Keeping Your Emotions from Hurting You Financially

How much does confident optimism matter in the marketplace—for job hunters, salespeople, entrepreneurs, and investors? 

That’s the subject we began exploring last week. We said that every person has a built-in emotional thermometer that measures how they’re feeling from one situation to the next. 

Some “run” a higher emotional temperature. That is, they’re usually “up” and tend to be optimistic. Others, whose hearts sink at the first hint of bad news, could be said to have a “lower” emotional temperature.

But here’s the thing: we also have an emotional thermostat. Everyone knows what a thermostat is. It’s that doo-hickey on the wall (or app on your phone) you use to regulate your heater. Your emotional thermostat—i.e., your mindset, your outlook—works the same way. It enables you to control your emotional temperature. 

Here’s why this is so important. If you become thermometer-obsessed (or feelings focused), you’ll live at the mercy of your external circumstances. 

But when you remember you have an internal thermostat, you realize you’re not a powerless victim. Your low emotions don’t have to control you.

So, how do you go about changing the setting on your emotional thermostat? Here are four suggestions:

  • Acknowledge your emotions

When you don’t get the job, fail to close the sale, or watch your nest egg plunge in value, you naturally feel disappointed, frustrated, or scared. All those feelings are real. You need to face them and feel them. Ignoring (or denying) them isn’t healthy.

  • Adjust your perceptions

The more you focus on a negative situation, the more negative you’ll feel. So, refuse to go down the “worst-case scenario trail.” Instead, play the “best-case scenario game.” By imagining positive outcomes, you can reset your internal emotional thermostat. This technique is neither instant or magic—it takes practice. But all successful leaders, champion athletes, and overcomers have learned to focus on the positive outcome they seek, not the negative circumstance they’re currently in.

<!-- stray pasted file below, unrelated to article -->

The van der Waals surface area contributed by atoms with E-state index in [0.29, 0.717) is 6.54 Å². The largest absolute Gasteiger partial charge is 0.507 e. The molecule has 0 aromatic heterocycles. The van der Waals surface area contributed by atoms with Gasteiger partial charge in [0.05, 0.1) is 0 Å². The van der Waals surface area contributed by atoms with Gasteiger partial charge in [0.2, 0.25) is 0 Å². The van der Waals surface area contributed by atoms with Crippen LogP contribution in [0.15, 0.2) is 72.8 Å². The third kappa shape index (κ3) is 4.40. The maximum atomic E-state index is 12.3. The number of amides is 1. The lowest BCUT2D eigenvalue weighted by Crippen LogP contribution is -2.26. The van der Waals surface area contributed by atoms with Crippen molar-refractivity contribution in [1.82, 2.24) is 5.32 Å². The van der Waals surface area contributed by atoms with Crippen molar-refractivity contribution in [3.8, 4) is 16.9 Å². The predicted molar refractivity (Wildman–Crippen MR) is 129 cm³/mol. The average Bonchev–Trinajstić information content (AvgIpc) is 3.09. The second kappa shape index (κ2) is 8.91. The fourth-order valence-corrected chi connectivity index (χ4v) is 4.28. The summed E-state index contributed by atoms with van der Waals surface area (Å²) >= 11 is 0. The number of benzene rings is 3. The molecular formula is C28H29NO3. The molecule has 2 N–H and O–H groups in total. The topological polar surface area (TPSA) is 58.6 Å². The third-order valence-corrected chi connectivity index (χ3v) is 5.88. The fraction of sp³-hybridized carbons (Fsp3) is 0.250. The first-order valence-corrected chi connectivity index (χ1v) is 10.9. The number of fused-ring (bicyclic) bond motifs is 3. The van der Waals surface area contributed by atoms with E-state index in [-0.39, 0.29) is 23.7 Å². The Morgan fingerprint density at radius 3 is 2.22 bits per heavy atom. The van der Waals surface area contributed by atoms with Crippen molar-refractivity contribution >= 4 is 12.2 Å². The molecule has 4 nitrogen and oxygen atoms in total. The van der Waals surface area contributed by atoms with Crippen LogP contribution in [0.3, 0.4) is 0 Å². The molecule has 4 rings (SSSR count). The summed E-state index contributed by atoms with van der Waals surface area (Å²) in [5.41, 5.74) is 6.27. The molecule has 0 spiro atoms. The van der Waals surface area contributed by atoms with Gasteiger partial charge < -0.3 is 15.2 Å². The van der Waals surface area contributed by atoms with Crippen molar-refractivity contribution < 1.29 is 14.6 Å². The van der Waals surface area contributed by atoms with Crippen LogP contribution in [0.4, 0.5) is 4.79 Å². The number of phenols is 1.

• Access your agency

Giving up and doing nothing is a common reaction when we face setbacks in our financial or work lives. It’s easier to blame someone else! Except…this doesn’t do anything to help you or change your situation!

The good news? You have agency. You can ALWAYS take action. So, make one more call. Try one more time. Attempt one more thing. The great Michael Jordan said it best, “You miss 100% of the shots you don’t take.”

  • Appreciate your progress. 

Perfection isn’t the goal, progress is! So, appreciate (and celebrate) each positive step.

Now, let’s see how all this works in a real-life situation:

You’ve just been turned down for a job…again. What do you do?

First, acknowledge your emotions. “I pretty much feel like…well, fertilizer right now…”

Understandable. But don’t stop there. Now adjust your perceptions. “Okay, that one didn’t work out. But there IS a job out there that’s just right for me. And I will keep applying until I find it.”

Now access the power of your agency. “I’m going to call those other three employers this afternoon, write a follow-up note of thanks and send my resume to each of them.” Remember, success at this stage is trying, not achieving.

Afterwards, celebrate your progress. Give yourself a pat on the back for staying in the fight and not quitting. “The old me would have given up by now. The new me doesn’t quit!” you tell yourself.

If it sounds like I’m suggesting you talk to yourself, you’re starting to get it.

The fact is, you already DO talk to yourself. So, make sure that talk is positive. This resets your emotional thermostat and increases your confidence. Consequently, it helps you move ever closer to the outcome you want.

Speaking of desirable outcomes, if you’re looking for a smart way to turn your retirement assets into regular retirement income for the rest of your life email me ( for our free 5-minutes quiz. It can help you figure out—based on your unique “financial personality” the best plan for you.

Argent Advisors, Inc. is an SEC-registered investment adviser. A copy of our current written disclosure statement discussing our advisory services and fees is available upon request. Please See Important Disclosure Information here.

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